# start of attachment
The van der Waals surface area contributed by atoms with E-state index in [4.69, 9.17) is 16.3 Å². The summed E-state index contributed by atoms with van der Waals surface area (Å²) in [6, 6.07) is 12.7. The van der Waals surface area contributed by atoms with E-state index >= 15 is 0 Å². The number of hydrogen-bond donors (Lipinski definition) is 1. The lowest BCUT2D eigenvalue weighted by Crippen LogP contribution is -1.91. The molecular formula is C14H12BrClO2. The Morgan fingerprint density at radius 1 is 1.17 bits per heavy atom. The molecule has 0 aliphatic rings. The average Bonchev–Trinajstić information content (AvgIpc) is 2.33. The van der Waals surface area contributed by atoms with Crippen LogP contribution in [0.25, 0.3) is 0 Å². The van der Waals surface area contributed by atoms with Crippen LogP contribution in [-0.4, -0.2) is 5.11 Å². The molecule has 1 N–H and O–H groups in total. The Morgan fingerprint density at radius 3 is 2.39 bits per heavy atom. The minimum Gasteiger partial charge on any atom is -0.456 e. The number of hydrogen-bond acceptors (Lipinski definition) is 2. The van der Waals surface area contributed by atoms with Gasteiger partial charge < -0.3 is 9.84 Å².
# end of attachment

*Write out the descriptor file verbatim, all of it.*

The van der Waals surface area contributed by atoms with E-state index in [4.69, 9.17) is 16.3 Å². The summed E-state index contributed by atoms with van der Waals surface area (Å²) in [6, 6.07) is 12.7. The van der Waals surface area contributed by atoms with E-state index >= 15 is 0 Å². The number of hydrogen-bond donors (Lipinski definition) is 1. The lowest BCUT2D eigenvalue weighted by Crippen LogP contribution is -1.91. The molecular formula is C14H12BrClO2. The Morgan fingerprint density at radius 1 is 1.17 bits per heavy atom. The molecule has 0 aliphatic rings. The average Bonchev–Trinajstić information content (AvgIpc) is 2.33. The van der Waals surface area contributed by atoms with Crippen LogP contribution in [0.25, 0.3) is 0 Å². The van der Waals surface area contributed by atoms with Crippen LogP contribution in [-0.4, -0.2) is 5.11 Å². The molecule has 1 N–H and O–H groups in total. The Morgan fingerprint density at radius 3 is 2.39 bits per heavy atom. The minimum Gasteiger partial charge on any atom is -0.456 e. The number of hydrogen-bond acceptors (Lipinski definition) is 2. The van der Waals surface area contributed by atoms with Gasteiger partial charge < -0.3 is 9.84 Å².